Lest this all seem a bit too random and perfect, the intertitles say that this young fella’s name is Moana, and he’s about to become a man. The young woman then proceeds to rub perfumed oils all over him, after which he goes back to dancing, and the girl gets up and joins him. Apparently the oil-rubbing bit was known as a Siva.
Growing up hurts, though, and Moana’s got pain in store. Part of becoming a man means having special tattoos applied all over his back, which is done a little at a time since it obviously hurts. At least the women have a special ointment that they dab on the poor guy, and even so, he flinches. The scene is drawn out and drawn out until it almost becomes vicariously uncomfortable. Another part of the ceremony involves grinding a kava plant to dust, which is rinsed several times with water before the mixture is drunk by the elders. Then Moana, who is still smarting over his first tattoo, has to get another one encircling his knee. Sheesh. Fortunately, he manages to summon enough energy to dance again later, when he will be allowed to choose the woman he wants for a wife. Guess becoming a man has its compensations.
While this is all well and good, sorta, here’s the quirky thing about Moana: The vast majority of the film was staged. At that time in Samoa, the people had already taken up Western-style clothing. Flaherty talked them into wearing native Samoan dress for the film, which meant older women in fiber dresses, younger women in skirts sans tops, and the men wearing what amounted to loincloths. Then, as now, the Samoan population was mostly Christian, and tribal initiation customs had been discarded, including the tattooing. The young man who was on the receiving end of that wonderfulness in the film only did it on the condition that he would be paid handsomely, and I can’t blame him a bit.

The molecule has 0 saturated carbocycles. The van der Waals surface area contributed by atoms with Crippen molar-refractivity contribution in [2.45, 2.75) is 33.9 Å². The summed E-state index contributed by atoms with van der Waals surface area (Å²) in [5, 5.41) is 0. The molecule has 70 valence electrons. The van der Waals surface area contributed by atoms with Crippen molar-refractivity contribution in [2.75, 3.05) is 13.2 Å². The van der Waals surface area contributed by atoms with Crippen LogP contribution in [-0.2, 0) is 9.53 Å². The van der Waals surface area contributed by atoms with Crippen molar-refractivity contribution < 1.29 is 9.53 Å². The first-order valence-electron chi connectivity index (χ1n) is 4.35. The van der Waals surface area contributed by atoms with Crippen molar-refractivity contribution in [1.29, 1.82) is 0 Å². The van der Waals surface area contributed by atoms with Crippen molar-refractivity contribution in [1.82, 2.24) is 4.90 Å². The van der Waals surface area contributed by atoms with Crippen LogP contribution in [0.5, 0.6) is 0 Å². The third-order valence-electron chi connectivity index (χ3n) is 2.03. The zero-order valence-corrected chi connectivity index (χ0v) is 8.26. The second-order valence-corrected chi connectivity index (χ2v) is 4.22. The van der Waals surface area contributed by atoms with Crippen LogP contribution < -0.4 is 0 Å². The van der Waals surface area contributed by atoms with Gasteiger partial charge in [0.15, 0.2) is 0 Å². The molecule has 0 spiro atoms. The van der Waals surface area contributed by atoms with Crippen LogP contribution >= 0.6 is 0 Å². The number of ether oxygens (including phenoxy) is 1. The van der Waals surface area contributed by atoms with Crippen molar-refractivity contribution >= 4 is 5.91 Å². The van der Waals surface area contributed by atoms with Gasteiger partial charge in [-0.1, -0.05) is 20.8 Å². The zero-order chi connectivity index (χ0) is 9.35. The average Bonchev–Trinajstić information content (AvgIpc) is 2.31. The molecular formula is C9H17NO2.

Moana tanked at the box office. In spite of the spectacular photography, audiences found it was just too placid. Public opinion changed, however, when Flaherty’s youngest daughter, Monica, returned to Savai’i in 1975 to record a soundtrack for the film to give it more authenticity, which it does in a dialogue-out-of-sync kind of way, almost like a Samoan Kung Fu movie. Monica’s adding of sound to Moana was a tremendous hit when it premiered in 1980, and it made yet another splash when a newly restored print was shown in 2014 at the New York Film Festival. This is the version that I saw, and I have to admit the print looks great.
Even though his films were mock-ups in real settings, Flaherty is known as the father of the documentary. This is kind of amazing, because Moana is closer to This Is Spinal Tap than Man With A Movie Camera. So, technically, Flaherty is the father of the docudrama or docufiction. While there’s nothing wrong with that, I think it would have served both Flaherty and the Samoan people better if Moana was a film that showed them as they really were in 1926, instead of Flaherty’s idea of who they were. They say that truth is stranger than fiction anyway, and it can be, if given half a chance. Still, Moana is a very fascinating little foray into early documentary filmmaking, and can be enlightening even if it isn’t real.
Next Friday we have another blogathon coming up: